Finally breaking into the Top Ten with three sprawling somewhat-personal album picks and an all-hip-hop singles list.
This epic album from the Wu-Tang Clan's greatest MC artist comes at you in movements. In the first third, Ghostface proves he can spin gripping drug-trade yarns better than any new jack while never once trying to convince you he didn't long ago rise above that world. The middle third is pure show-off: Luther Ingram-sampling endorsement of child abuse Ghost remembers as good parenting, Willie Hutch-driven battle of the sexes, explosive Pete Rock-produced rave-up. The final third he goes all "Old Jeezy" on us, bringing deep-soul wisdom and moral center to a newly resurgent subgenre (coke-trade rap) desperately in need of it. Throughout, you get a dense collection of grimy crime stories, offbeat boasts and exhortations ("Y'all be nice to the crackheads!"), soaring '70s soul samples, random bursts of reality (our hero opens one song kicked back at the crib watching Larry King Live), and extravagant production that splits the difference between Bomb Squad and Kanye West. If you're not a pretty serious hip-hop fan, you might struggle to find a point of entry. If you are a pretty serious hip-hop fan, you can get lost in it. Thirteen years after the debut of the posse classic Enter the Wu-Tang: 36 Chambers and 10 years too late, here's the best Wu-Tang album since the first one.
Sample Song: "The Champ"
Single: "All Falls Down" — Kanye West (2004)
Far from Kanye's biggest hit, but his deepest and most provocative.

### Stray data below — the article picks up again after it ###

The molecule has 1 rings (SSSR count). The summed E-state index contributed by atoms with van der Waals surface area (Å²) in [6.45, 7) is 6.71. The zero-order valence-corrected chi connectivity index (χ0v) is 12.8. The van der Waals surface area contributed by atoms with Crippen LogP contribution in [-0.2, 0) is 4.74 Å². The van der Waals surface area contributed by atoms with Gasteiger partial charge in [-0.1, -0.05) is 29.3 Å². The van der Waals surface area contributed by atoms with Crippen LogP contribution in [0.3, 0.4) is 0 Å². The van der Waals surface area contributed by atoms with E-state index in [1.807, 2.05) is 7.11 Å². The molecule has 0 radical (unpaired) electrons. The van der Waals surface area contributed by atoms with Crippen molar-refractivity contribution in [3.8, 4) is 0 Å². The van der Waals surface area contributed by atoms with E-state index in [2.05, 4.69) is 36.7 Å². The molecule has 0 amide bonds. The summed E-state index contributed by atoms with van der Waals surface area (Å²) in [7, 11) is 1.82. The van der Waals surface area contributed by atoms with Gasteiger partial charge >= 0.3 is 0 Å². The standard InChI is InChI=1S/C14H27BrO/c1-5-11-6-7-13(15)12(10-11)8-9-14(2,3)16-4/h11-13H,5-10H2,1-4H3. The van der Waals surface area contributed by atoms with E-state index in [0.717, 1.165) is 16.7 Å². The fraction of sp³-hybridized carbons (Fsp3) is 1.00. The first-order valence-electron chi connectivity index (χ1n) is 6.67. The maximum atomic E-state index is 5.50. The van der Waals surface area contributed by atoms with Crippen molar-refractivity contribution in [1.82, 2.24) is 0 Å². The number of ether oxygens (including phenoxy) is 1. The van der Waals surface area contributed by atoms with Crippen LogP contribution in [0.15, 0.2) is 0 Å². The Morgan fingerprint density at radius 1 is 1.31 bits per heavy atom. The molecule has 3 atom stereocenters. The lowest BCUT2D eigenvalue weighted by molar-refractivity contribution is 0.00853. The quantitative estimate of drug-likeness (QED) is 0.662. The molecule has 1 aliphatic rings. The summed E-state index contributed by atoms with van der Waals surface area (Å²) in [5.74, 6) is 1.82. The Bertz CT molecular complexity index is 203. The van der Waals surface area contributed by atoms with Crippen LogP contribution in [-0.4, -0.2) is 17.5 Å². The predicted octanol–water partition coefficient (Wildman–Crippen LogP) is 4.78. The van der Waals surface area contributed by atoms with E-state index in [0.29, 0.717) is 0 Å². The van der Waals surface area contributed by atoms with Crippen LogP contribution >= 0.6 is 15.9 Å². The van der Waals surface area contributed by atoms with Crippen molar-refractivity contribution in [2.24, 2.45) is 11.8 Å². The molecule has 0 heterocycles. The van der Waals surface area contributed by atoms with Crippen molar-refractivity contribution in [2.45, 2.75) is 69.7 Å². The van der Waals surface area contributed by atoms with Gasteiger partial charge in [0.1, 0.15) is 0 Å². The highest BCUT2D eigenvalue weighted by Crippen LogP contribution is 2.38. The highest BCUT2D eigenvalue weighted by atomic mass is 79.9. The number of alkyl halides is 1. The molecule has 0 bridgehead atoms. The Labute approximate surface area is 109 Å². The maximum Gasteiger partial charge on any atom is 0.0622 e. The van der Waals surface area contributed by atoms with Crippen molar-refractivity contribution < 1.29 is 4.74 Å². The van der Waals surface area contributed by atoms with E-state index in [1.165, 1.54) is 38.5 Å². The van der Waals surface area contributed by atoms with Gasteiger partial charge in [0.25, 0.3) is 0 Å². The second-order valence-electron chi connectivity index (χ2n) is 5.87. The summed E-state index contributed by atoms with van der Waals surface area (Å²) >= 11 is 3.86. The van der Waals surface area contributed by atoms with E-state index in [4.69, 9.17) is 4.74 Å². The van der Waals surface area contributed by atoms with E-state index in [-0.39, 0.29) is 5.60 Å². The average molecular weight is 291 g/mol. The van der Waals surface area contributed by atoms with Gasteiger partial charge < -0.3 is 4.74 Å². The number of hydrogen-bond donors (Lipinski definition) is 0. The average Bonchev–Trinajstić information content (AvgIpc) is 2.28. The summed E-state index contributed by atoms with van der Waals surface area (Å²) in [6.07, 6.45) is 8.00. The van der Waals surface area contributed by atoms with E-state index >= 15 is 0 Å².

Hedonistic utopian Eugene Hutz opens Super Taranta! on a leap of faith: "There were never any good old days. They are today. They are tomorrow. It's a stupid thing we say, cursing tomorrow with sorrow," the Gogol Bordello frontman spits on "Ultimate," kicking our collective sense of dread square in the teeth. From there Hutz and his Brooklyn-based "gypsy punk" ensemble embark on an epic journey to re-imagine rock-and-roll via a crosscurrent of Eastern European melodies riding on violin and accordion riffs and to reposition America as the pluralistic, multicultural society it is. How appropriate in this election year that the best rock band in America is a group of immigrants who mock assimilation and taunt our (or anyone else's) patriotism. How glorious it is that they do so with raucous wit, rootsy party music, and such a magnanimous spirit.
Sample Song: "Ultimate"
Single: "Forest Whitaker" — Brother Ali (2003)
Maybe hip-hop's sunniest and most truly righteous blast of pure braggadocio. Hilarious title.
On his band's justifiably celebrated opus Southern Rock Opera, Trucker Patterson Hood composed musical Grit Lit on a macro level — "The Three Great Alabama Icons," "the duality of the Southern thing," etc. On this sharper, prettier, deeper follow-up, his regional ardor is conveyed in offhand details, such as opening a song with the line "Something 'bout that wrinkle in your forehead tells me there's a fit 'bout to get thrown." Musical life partner Mike Cooley cribs his boogie riffs on "Marry Me" directly from the dread Eagles but then uses them to put across a lyric that band would never touch: "Rock-and-roll means well but it can't help telling young boys lies." And newcomer Jason Isbell proves to be the finest writer of working-class folk ballads on the planet. You don't expect an album about destroyed lives, failed marriages, and legacies of violence and regret to be invigorating. But this one is. And you don't expect modern-day trad-rock bands to make records that rival the best of Bruce Springsteen, Neil Young, and Lynyrd Skynyrd. This one did.
Sample Song: "Marry Me"
Single: "It’s Bigger Than Hip-Hop" — Dead Prez (2000)
One of my favorite cultural moments of the aughts is from Dave Chappelle's Block Party: Chappelle, on the roof of a Bed-Stuy daycare center with a megaphone, dropping some lyrics from this anthem. Super fun video!: